From Helen of Troy to a prisoner of the Taliban

Diane Kruger's big break came opposite Brad Pitt, as the ancient world's pin-up girl, but the polyglot former model's new movie is bang up to date, she tells Kaleem Aftab

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In Special Forces Diane Kruger plays a French journalist kidnapped by the Taliban in Afghanistan. Shot in Tajikistan, the French-language role is another that displays the German star's penchant for changing nationalities, accents and languages. Last time out, in the action thriller Unknown, the 35-year-old played a Bosnian taxi driver. Also on her increasingly illustrious CV are turns as a German actress spying for the British in Quentin Tarantino's Inglourious Basterds, and speaking German in the 2005 First World War hit Joyeux Noel. She played a Chicago resident in Wicker Park and got her big break playing Helen opposite Brad Pitt in Troy.

"I always said that was my big dream as an actor, to be between two chairs," she says about her jump from studio films to more independent fare. "I never wanted to be typecast as a nationality. This does have the result of consistently having to do more work for a role, to be able to speak without an accent in English, to be able to speak with all different kinds of accents playing other nationalities or when I speak in French or German."

There is though, one accent the actress admits that she is afraid to try: "Scottish, oh my god, that would be hard." She adds, in English that betrays no hint of her German roots: "It's all a matter of rehearsal. You can learn any accent you want. It's a fascinating thing." Her skill with accents doesn't extend to impressions, though. "I'm not a very good impersonator, my friends maybe, but not famous people. I can do Karl very well, Karl Lagerfeld, because he speaks the same in every language."

Sadly she doesn't give a rendition of her Lagerfeld but adds: "He's like my stepfather, I love Karl. He's the funniest person I know. He's a big inspiration actually."

Kruger got to know Lagerfeld after she began modelling in Paris, aged 15. Her move to the French capital as a teenager came after a tumultuous couple of years. Born in the tiny hamlet of Algermissen, near Hanover, her parents divorced when she was 13. Her father worked as a cinema projectionist and her mother in a bank. She stayed with her mother, pursuing a career in ballet, but after auditioning for the Royal Ballet in London an injury put paid to her dancing dreams.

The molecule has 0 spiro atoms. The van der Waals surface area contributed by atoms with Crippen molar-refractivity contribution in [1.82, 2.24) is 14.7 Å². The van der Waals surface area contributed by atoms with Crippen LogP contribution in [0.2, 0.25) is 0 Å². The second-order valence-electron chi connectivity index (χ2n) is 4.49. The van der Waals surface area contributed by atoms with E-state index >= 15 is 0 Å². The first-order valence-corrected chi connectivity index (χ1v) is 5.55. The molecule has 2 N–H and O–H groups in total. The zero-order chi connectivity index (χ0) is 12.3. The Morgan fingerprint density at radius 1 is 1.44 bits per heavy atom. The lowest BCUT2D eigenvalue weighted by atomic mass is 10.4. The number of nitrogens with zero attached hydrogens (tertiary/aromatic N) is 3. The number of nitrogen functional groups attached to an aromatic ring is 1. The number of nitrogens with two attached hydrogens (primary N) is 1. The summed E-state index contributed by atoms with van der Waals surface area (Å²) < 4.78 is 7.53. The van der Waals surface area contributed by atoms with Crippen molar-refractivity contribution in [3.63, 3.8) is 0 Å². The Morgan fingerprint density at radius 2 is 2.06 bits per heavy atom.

After the initial excitement, she found the life of a model "a bit boring" and began to take a more serious interest in acting. Her love-life and career overlapped when in 2001 she married Tell No One actor and director Guillaume Canet and appeared in his directorial debut Mon Idole a year later. The couple divorced in 2006.

The actress now dates Dawson's Creek actor Joshua Jackson. The relationship and a growing interest from Hollywood in her work has led to Kruger spending more and more time in LA, although she still thinks of Paris as her home and it remains her primary base.

Being in California has forced her to get into car culture. Her choice of ride is driven by environmental, not fashionable concerns. "I want to get a hydrogen car that Mercedes are doing. It's an electric car but of course electricity is not necessarily green, especially in America where it's still 60 per cent coal."

To prepare for the role in Special Forces, the actress interviewed journalists who had been in war zones, an "eye-opening" experience. It gave her a greater understanding of, "the lengths journalists will go to relate a story". The filming was far from a usual Hollywood set, with Kruger staying in a traditional yurt rather than a hotel. "I didn't really expect it to be so cold and arduous when I signed on to play the part", she admits.

She has had to do plenty of research for her next, more regal, role, playing Marie Antoinette in Farewell, My Queen. Based on the novel by Chantal Thomas, it follows the relationship between the queen and one of her readers during the final days of the French Revolution. It just finished shooting. "It's directed by Benoît Jacqout and is super intellectual," she admits. "But I'm a little anxious about it because I always feel with those big historical characters you set yourself up for failure because everyone has their opinion on them. The truth is that no one really knows what she is like, and at the end of the day it's up to me and the researcher to decide who she is."

It's a role that the actress feels she was born to play. "I feel like the universe does conspire and I do believe that roles find actors and I have always been fascinated with her from school... [with] what you read about her and myself being German living in France... I've always been aware of her history.

"This part just came to me. I'm the age she was when she died and the movie concentrates on her last four days."